Could language barriers impact the ability of workers to understand and follow the instructions or control measures? Evaluate your workforce and adjust your communications to make sure your workers understand.
Each establishment is unique. It is important for employers to assess the risks of COVID-19 transmission for their specific layout, procedures, and job tasks and implement appropriate hazard controls using the hierarchy of controls (i.e., elimination, substitution, engineering controls, administrative controls, personal protective equipment). Use a layered approach when implementing the chosen combination of hazard controls, including personal preventive practices. Do not create new workplace hazards or negatively impact existing safety controls.
In consultation with health and safety committee or representative, if present, implement a COVID-19 safety plan to identify hazards and provide solutions specific to your workplace. Communicate the plan to workers and post copies to safety boards. The plan should address as many aspects as possible. Review, communicate, and update the plan on a regular basis.
Implement these controls to help prevent the transmission of COVID-19 in the workplace. Focus on physical or equipment changes or upgrades to protect workers and the public.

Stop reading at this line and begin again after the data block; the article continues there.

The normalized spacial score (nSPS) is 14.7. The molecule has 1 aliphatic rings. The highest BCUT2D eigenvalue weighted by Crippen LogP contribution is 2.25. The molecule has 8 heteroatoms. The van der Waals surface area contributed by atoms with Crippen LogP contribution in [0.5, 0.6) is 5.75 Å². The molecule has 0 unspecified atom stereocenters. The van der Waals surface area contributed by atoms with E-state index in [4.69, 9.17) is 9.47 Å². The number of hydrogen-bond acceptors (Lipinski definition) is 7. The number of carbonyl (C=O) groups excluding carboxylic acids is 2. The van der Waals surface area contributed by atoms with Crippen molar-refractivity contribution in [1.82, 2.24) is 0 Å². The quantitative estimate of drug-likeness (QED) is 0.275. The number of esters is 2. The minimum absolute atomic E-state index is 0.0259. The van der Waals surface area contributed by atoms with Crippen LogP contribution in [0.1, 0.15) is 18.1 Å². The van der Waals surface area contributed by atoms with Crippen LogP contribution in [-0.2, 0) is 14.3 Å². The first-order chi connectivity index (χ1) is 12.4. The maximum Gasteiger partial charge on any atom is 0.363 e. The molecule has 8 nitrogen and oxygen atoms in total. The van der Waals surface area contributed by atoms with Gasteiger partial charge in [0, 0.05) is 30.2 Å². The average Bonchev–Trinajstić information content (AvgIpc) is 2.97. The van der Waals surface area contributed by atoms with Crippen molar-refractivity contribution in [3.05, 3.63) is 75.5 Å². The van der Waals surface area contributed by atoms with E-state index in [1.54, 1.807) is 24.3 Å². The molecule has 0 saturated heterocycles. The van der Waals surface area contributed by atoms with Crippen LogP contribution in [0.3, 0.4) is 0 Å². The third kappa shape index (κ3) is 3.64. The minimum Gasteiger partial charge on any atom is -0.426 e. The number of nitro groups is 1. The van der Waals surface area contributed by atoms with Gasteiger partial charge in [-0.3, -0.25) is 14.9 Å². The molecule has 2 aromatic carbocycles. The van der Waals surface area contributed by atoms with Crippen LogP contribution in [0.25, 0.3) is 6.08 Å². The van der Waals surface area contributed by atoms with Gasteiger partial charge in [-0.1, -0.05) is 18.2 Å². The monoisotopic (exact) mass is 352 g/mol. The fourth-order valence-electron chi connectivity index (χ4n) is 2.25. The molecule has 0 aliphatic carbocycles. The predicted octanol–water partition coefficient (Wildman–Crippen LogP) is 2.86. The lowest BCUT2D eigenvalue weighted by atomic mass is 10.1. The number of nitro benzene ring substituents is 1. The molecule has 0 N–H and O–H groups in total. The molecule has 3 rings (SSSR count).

Install additional hand washing stations or hand sanitizer dispensers (minimum 60% alcohol content) in high traffic areas such as worker and main entrances, exits, breakrooms, change rooms, meeting rooms, elevators, front desk, and shipping and receiving areas.
Ventilate indoor spaces appropriately. Consult an HVAC specialist on ways to increase indoor/outdoor air exchanges per hour and reduce or eliminate air recirculation. Consider installing air filtration and disinfection units (e.g., room or system UV germicidal lighting) to further reduce air contaminants. Refer to the CCOHS tip sheet Indoor Ventilation: Guidance During The COVID-19 Pandemic for details.
Make sure exhaust fans (exhausting to the outside) in washrooms or for local exhaust are fully functional, operating at maximum capacity, and remain on.
Ensure that air circulation vents or cooling fans are not directing air flow from person to person.
Set area fans (e.g., portable, pedestal, wall mounted) to lowest speed setting, when their use is necessary.
Modify change rooms and meeting rooms (i.e., removing furniture or adjusting locker placement) to promote the greatest possible distance between workers.
Install physical barriers to separate workers from each other and from visitors where possible and appropriate, make sure not to block aisles or exits (i.e., emergency escape). Barriers should be appropriately sized and positioned to block respiratory droplets from being carried from person to person. Clean and disinfect barriers as needed, multiple times a shift at busy workstations (at least daily).